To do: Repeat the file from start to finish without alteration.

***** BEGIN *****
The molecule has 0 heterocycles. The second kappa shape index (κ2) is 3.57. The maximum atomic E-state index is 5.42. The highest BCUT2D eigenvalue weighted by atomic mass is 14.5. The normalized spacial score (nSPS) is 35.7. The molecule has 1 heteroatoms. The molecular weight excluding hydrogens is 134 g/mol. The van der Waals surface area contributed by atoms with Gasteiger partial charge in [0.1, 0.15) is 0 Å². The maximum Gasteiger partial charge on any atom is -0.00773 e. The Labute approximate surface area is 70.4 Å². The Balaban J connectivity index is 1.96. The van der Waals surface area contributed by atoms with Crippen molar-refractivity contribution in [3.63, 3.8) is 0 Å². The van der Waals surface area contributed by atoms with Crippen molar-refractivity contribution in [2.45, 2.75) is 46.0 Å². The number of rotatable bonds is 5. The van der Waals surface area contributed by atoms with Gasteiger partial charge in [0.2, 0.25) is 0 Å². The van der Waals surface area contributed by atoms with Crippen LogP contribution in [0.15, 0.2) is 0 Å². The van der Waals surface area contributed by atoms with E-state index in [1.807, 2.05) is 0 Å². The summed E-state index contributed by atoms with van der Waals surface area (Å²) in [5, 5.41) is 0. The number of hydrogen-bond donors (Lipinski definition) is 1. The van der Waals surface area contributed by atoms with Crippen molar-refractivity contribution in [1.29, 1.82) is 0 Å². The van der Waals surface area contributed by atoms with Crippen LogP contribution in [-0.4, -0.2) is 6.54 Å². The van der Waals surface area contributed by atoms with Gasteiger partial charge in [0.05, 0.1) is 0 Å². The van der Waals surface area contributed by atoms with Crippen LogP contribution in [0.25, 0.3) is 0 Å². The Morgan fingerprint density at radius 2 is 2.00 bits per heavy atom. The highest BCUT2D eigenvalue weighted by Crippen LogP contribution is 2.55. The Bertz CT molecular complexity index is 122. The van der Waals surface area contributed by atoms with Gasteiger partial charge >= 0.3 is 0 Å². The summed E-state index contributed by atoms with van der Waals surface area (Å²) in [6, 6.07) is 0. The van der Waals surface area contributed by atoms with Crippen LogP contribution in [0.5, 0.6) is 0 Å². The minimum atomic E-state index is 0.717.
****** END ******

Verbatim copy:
The molecule has 0 heterocycles. The second kappa shape index (κ2) is 3.57. The maximum atomic E-state index is 5.42. The highest BCUT2D eigenvalue weighted by atomic mass is 14.5. The normalized spacial score (nSPS) is 35.7. The molecule has 1 heteroatoms. The molecular weight excluding hydrogens is 134 g/mol. The van der Waals surface area contributed by atoms with Gasteiger partial charge in [0.1, 0.15) is 0 Å². The maximum Gasteiger partial charge on any atom is -0.00773 e. The Labute approximate surface area is 70.4 Å². The Balaban J connectivity index is 1.96. The van der Waals surface area contributed by atoms with Crippen molar-refractivity contribution in [3.63, 3.8) is 0 Å². The van der Waals surface area contributed by atoms with Crippen molar-refractivity contribution in [2.45, 2.75) is 46.0 Å². The number of rotatable bonds is 5. The van der Waals surface area contributed by atoms with Gasteiger partial charge in [0.2, 0.25) is 0 Å². The van der Waals surface area contributed by atoms with Crippen LogP contribution in [0.15, 0.2) is 0 Å². The van der Waals surface area contributed by atoms with E-state index in [1.807, 2.05) is 0 Å². The summed E-state index contributed by atoms with van der Waals surface area (Å²) in [5, 5.41) is 0. The number of hydrogen-bond donors (Lipinski definition) is 1. The van der Waals surface area contributed by atoms with Crippen molar-refractivity contribution in [1.29, 1.82) is 0 Å². The van der Waals surface area contributed by atoms with Crippen LogP contribution in [-0.4, -0.2) is 6.54 Å². The van der Waals surface area contributed by atoms with Gasteiger partial charge in [0.05, 0.1) is 0 Å². The van der Waals surface area contributed by atoms with Crippen LogP contribution in [0.25, 0.3) is 0 Å². The Morgan fingerprint density at radius 2 is 2.00 bits per heavy atom. The highest BCUT2D eigenvalue weighted by Crippen LogP contribution is 2.55. The Bertz CT molecular complexity index is 122. The van der Waals surface area contributed by atoms with Gasteiger partial charge >= 0.3 is 0 Å². The summed E-state index contributed by atoms with van der Waals surface area (Å²) in [6, 6.07) is 0. The van der Waals surface area contributed by atoms with Crippen LogP contribution in [0.5, 0.6) is 0 Å². The minimum atomic E-state index is 0.717.